Infrastructure boom… or bust?

The usual skeptics have dismissed as pie-in-the-sky the recent announcement concerning the “infrastructure boom” that the administration of President Rodrigo Duterte plans to undertake.

According to them, it is wishful thinking to expect the “build, build, build” objective of “Dutertenomics” to get much farther than “plan, plan, plan” by the time Duterte’s term expires in 2022. In other words, they think the boom will be a bust.

I frankly think that the government should be given every encouragement and support for the ambitious plans to be realized. However, a reality check may be necessary.

A public relations colleague, who prefers to remain unnamed, sent me a paper concerning the way government works. He appears familiar with the system. I think his views deserve serious thought:

Almost a year has passed under the presidency of Rodrigo R. Duterte, but many big-ticket infrastructure projects that his economic planners have been harping about remain just that: plans. It is dawning upon the agencies of the administration that launching big-ticket projects are not as easy as they were hyped.

Lending countries will have to evaluate the Feasibility Studies submitted for these infrastructure projects before the actual funding agreement is given approval. This process takes usually 12 months to 24 months.

Once approval is secured by the beneficiary country, Detailed Design and Engineering (DDE) takes place, which takes another 12 months to 24 months. Then there is the Financial Closure which Atty. Arnel Casanova, formerly BCDA Chair said in one forum “may take 24 months to 36 months”.

Before the first track is laid out, the President is already on his way out.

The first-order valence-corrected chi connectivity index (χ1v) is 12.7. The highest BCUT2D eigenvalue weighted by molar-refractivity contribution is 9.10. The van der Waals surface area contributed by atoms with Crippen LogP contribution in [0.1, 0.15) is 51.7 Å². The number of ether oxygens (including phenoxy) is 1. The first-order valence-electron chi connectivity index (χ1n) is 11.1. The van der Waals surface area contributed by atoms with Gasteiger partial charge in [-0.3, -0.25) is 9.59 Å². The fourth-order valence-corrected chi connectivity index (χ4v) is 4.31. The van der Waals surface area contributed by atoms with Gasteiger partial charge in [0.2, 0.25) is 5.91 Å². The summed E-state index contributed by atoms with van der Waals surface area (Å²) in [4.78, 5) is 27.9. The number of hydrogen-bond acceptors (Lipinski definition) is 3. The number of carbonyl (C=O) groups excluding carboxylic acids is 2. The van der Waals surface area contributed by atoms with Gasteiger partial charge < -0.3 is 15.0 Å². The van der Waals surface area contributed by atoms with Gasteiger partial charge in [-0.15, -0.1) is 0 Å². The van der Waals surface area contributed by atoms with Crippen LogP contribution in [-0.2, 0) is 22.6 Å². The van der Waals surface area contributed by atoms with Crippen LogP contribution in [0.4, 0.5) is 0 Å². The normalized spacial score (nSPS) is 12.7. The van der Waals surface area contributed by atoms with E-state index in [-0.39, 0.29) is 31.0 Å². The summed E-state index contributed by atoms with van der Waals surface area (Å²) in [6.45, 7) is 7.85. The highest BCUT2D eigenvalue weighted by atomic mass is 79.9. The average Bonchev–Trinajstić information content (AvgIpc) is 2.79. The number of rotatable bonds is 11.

The government, as part of its 8- point economic agenda, is also currently fine-tuning its grand plan to entice private sector players to invest in building transport infrastructure. Among these are railway infrastructure projects such the North-South Commuter Railway and the Mindanao Express, all of which are now on the drawing board. Other projects which sound fantastic on paper are the planned 85km Manila-Clark railway, the 60km Clark-Subic freight train, and Tutuban-Calamba freight train projects.

But how long will these plans stay on the drawing board?

The slow pace of the implementation of these crucial projects is unfortunate as the country’s transport system is essential in the operation of a market economy. It has a broad role in shaping development and the environment.

Our inefficient transportation system has severely impacted daily commuters and motorists, creating a domino effect on industries’ bottom line, and economic development as a whole. Today, we have the worst traffic condition in the world, according to traffic app Waze.

One would think that with Secretary Tugade’s recent go-ahead that the MRAIL project should be given priority and the proponent be encouraged to commence immediately, we can now breathe a sigh of relief that at least one major transport infrastructure project has roared off the starter’s block.

Unfortunately, old habits die hard within the Philippine government’s stultifying bureaucracy where its faceless mantra rules: “what starts at the drawing board, ends at the drawing board.”

To date, a myriad of stumbling blocks, minefields and other incessant bureaucratic tripwires continue to hound the final go ahead for the MRAIL project, from PNR board approvals to DOTr technical conditions/demands. At the rate these roadblocks keep coming up, the soft opening directed by Secretary Tugade within a year’s time will remain just that: a plan.

Recently, Finance Secretary Sonny Dominguez and Transport Secretary Arthur Tugade have switched to a “build, build, build” mantra. Colorful sloganeering, but in order to “build, build, build”, you need to have “power, power, power.” •

The shortage of electricity supply also leads to structurally high electricity prices. The high cost of electricity is a deterrent to foreign investments, and poses a problem to businesses that are already invested in the country.